Unlocking the universe from the Atacama desert



Timing is everything. I’m in the daily 3 pm planning meeting at the Observation Support Facility (OSF), and the talk is all about missing nanoseconds. One thousand millionth of a second. Even light can travel only 30 cm in a nanosecond. On the wall, a large screen shows live images of 20 white radio antennas, sitting on a 16,500 ft plateau 28 km from here in the high Chilean Andes. The signals from each antenna must be synchronised with phenomenal precision to create a telescope 10 miles in diameter – hence the concern about the nanosecond errors in the computer system.

A small army of scientists and engineers of the Atacama Large Millimeter/submillimeter Array (ALMA) project live and work at the OSF, assembling, testing and operating the telescope 28 km distant. At 9,500 feet above sea level, the OSF has sufficient oxygen to allow us to work and sleep safely. All the telescope components arrive here for assembly and testing. Only when the systems pass stringent tests are the 100-tonne antennas allowed up to what we all call “the high site”, the spectacular Chajnantor plateau. Its rarefied air is bone dry: even the tiniest amount of water vapour would be sufficient to block the faint radio waves that ALMA is trying to detect. Here, we can make spectacular images of the cold dust and gas in the distant universe, revealing the origins of new stars, planets and galaxies.

Flora and fauna are rare in this desert. A few cacti and some hardy flowers eke out an existence. Occasionally a vicuña or fox may stray across the site. For humans too, Chajnantor is a hostile environment. Earlier today, I had travelled to the high site to calibrate one of our atmospheric measurement instruments. Before the drive up, we are assessed by the medics. Blood pressure: low. Blood oxygen level: high. I’m good to go. We’re then provided with personal oxygen tanks and blood oxygen monitors. Everest anyone?

The drive from the OSF to the high site takes 45 minutes. Arriving at our instrument, we spend a couple of hours outside on the cold and windy plateau, pouring liquid nitrogen into the system to calibrate it. The nitrogen boils furiously. We take regular brakes to check our blood oxygen levels and deep breathe from our portable oxygen tanks. Nitrogen and oxygen: the constituents of air, separated and bottled for very different purposes, but both essential for our mission here. We follow our check list of activities meticulously. This is no place for spontaneity. The low oxygen content of our blood impairs our decision making, even if topped up with our oxygen cylinders. Sleep here is dangerous and forbidden: there are no beds at the high site.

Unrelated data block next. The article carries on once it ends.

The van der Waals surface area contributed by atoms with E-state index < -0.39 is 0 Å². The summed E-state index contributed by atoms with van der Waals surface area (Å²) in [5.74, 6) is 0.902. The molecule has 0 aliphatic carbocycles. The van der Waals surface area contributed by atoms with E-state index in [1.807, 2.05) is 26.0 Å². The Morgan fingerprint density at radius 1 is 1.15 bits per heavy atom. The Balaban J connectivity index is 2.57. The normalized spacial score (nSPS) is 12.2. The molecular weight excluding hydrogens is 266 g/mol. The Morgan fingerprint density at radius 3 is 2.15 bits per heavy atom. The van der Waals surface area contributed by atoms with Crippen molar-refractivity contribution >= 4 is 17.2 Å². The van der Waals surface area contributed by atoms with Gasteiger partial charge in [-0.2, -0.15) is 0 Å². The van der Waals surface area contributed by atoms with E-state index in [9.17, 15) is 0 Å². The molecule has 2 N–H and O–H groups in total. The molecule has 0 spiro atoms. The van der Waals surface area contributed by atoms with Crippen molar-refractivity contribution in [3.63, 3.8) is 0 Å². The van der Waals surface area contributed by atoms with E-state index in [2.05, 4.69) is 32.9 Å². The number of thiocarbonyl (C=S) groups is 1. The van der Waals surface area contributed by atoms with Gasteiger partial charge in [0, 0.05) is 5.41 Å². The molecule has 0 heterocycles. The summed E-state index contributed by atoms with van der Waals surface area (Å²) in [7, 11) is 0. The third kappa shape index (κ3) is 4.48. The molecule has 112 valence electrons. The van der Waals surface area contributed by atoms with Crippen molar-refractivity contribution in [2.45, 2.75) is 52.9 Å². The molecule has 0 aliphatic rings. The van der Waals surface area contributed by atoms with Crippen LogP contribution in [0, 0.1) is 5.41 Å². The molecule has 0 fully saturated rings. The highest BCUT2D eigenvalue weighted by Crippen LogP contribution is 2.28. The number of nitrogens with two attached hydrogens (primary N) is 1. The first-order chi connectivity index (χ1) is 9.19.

Returning to the OSF, we see the occasional observatory vehicle, kicking up a plume of dust as it descends the wide dirt road. The antennas themselves make their way up this road once assembly is complete, to join the growing array at the high site. Within two years, 66 antennas will work in unison and ALMA will be complete. Down to the west, the barren desert stretches out as far as we can see, and the salt lakes near San Pedro de Atacama glint as they reflect the sun low in the clear blue sky.

We head to the control room at 4 pm where the night-time testing is beginning: the antennas on the large screen start to move as the operators run them through the planned series of test observations. A high wind alert causes them to stow automatically, the paraboloidal dishes pointing away from the wind, cowering from the stiff breeze. But as the sun sets, the wind abates, the antennas awake and the testing continues. The scientists stare at their computers, looking for clues in the data – will the missing nanoseconds be found tonight?

In the early morning, I head back to my portacabin room to sleep a fitful, anxious sleep. The extreme aridity causes me to wake every two hours, desperate for water to slake my thirst. The dryness and altitude are harsh: but they are the reasons we are here in this beautiful desolation.